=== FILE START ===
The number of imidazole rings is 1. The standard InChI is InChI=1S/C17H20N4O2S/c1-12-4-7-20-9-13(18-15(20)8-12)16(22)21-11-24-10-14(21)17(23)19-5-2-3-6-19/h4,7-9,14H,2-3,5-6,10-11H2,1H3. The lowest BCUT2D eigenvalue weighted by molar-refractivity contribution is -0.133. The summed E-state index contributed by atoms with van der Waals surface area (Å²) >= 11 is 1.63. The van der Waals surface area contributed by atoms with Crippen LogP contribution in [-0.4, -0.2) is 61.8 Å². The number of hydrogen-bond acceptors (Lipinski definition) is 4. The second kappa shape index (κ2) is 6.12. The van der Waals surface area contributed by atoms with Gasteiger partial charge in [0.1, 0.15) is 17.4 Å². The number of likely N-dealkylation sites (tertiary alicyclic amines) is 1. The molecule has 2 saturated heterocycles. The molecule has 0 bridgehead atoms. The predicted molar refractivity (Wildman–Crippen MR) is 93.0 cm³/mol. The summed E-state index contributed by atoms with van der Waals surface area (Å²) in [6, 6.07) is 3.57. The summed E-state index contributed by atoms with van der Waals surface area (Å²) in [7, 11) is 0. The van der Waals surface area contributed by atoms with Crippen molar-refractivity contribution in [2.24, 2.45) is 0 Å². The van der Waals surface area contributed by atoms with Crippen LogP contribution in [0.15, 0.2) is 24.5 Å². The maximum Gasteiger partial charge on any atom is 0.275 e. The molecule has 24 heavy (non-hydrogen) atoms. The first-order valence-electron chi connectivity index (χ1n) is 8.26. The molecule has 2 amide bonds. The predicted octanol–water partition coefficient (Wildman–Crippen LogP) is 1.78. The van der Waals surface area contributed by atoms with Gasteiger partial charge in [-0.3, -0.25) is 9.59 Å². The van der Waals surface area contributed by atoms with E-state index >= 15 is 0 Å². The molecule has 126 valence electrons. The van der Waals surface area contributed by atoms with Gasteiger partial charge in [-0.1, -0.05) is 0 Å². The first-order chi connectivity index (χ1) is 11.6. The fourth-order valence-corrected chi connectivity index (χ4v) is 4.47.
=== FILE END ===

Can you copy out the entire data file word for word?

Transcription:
The number of imidazole rings is 1. The standard InChI is InChI=1S/C17H20N4O2S/c1-12-4-7-20-9-13(18-15(20)8-12)16(22)21-11-24-10-14(21)17(23)19-5-2-3-6-19/h4,7-9,14H,2-3,5-6,10-11H2,1H3. The lowest BCUT2D eigenvalue weighted by molar-refractivity contribution is -0.133. The summed E-state index contributed by atoms with van der Waals surface area (Å²) >= 11 is 1.63. The van der Waals surface area contributed by atoms with Crippen LogP contribution in [-0.4, -0.2) is 61.8 Å². The number of hydrogen-bond acceptors (Lipinski definition) is 4. The second kappa shape index (κ2) is 6.12. The van der Waals surface area contributed by atoms with Gasteiger partial charge in [0.1, 0.15) is 17.4 Å². The number of likely N-dealkylation sites (tertiary alicyclic amines) is 1. The molecule has 2 saturated heterocycles. The molecule has 0 bridgehead atoms. The predicted molar refractivity (Wildman–Crippen MR) is 93.0 cm³/mol. The summed E-state index contributed by atoms with van der Waals surface area (Å²) in [6, 6.07) is 3.57. The summed E-state index contributed by atoms with van der Waals surface area (Å²) in [7, 11) is 0. The van der Waals surface area contributed by atoms with Crippen molar-refractivity contribution in [2.24, 2.45) is 0 Å². The van der Waals surface area contributed by atoms with Crippen LogP contribution in [0.15, 0.2) is 24.5 Å². The maximum Gasteiger partial charge on any atom is 0.275 e. The molecule has 24 heavy (non-hydrogen) atoms. The first-order valence-electron chi connectivity index (χ1n) is 8.26. The molecule has 2 amide bonds. The predicted octanol–water partition coefficient (Wildman–Crippen LogP) is 1.78. The van der Waals surface area contributed by atoms with Gasteiger partial charge in [-0.3, -0.25) is 9.59 Å². The van der Waals surface area contributed by atoms with E-state index >= 15 is 0 Å². The molecule has 126 valence electrons. The van der Waals surface area contributed by atoms with Gasteiger partial charge in [-0.1, -0.05) is 0 Å². The first-order chi connectivity index (χ1) is 11.6. The fourth-order valence-corrected chi connectivity index (χ4v) is 4.47.